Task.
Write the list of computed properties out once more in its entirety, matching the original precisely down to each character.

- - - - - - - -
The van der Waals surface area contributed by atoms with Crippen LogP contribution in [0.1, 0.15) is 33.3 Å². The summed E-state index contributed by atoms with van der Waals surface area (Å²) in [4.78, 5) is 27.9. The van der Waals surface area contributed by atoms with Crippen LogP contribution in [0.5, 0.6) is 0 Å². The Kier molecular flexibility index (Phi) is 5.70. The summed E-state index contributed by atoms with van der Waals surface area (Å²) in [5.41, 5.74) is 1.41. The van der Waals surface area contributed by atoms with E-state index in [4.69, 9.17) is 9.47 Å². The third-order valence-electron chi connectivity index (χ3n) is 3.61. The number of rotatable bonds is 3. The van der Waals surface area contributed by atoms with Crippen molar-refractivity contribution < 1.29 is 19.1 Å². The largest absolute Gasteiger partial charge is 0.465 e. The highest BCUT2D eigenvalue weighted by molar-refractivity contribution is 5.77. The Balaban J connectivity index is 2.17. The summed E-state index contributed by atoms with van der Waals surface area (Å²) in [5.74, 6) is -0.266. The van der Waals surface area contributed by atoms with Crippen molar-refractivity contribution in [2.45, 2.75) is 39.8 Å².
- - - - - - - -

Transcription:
The van der Waals surface area contributed by atoms with Crippen LogP contribution in [0.1, 0.15) is 33.3 Å². The summed E-state index contributed by atoms with van der Waals surface area (Å²) in [4.78, 5) is 27.9. The van der Waals surface area contributed by atoms with Crippen LogP contribution in [0.5, 0.6) is 0 Å². The Kier molecular flexibility index (Phi) is 5.70. The summed E-state index contributed by atoms with van der Waals surface area (Å²) in [5.41, 5.74) is 1.41. The van der Waals surface area contributed by atoms with E-state index in [4.69, 9.17) is 9.47 Å². The third-order valence-electron chi connectivity index (χ3n) is 3.61. The number of rotatable bonds is 3. The van der Waals surface area contributed by atoms with Crippen molar-refractivity contribution < 1.29 is 19.1 Å². The largest absolute Gasteiger partial charge is 0.465 e. The highest BCUT2D eigenvalue weighted by molar-refractivity contribution is 5.77. The Balaban J connectivity index is 2.17. The summed E-state index contributed by atoms with van der Waals surface area (Å²) in [5.74, 6) is -0.266. The van der Waals surface area contributed by atoms with Crippen molar-refractivity contribution in [2.45, 2.75) is 39.8 Å².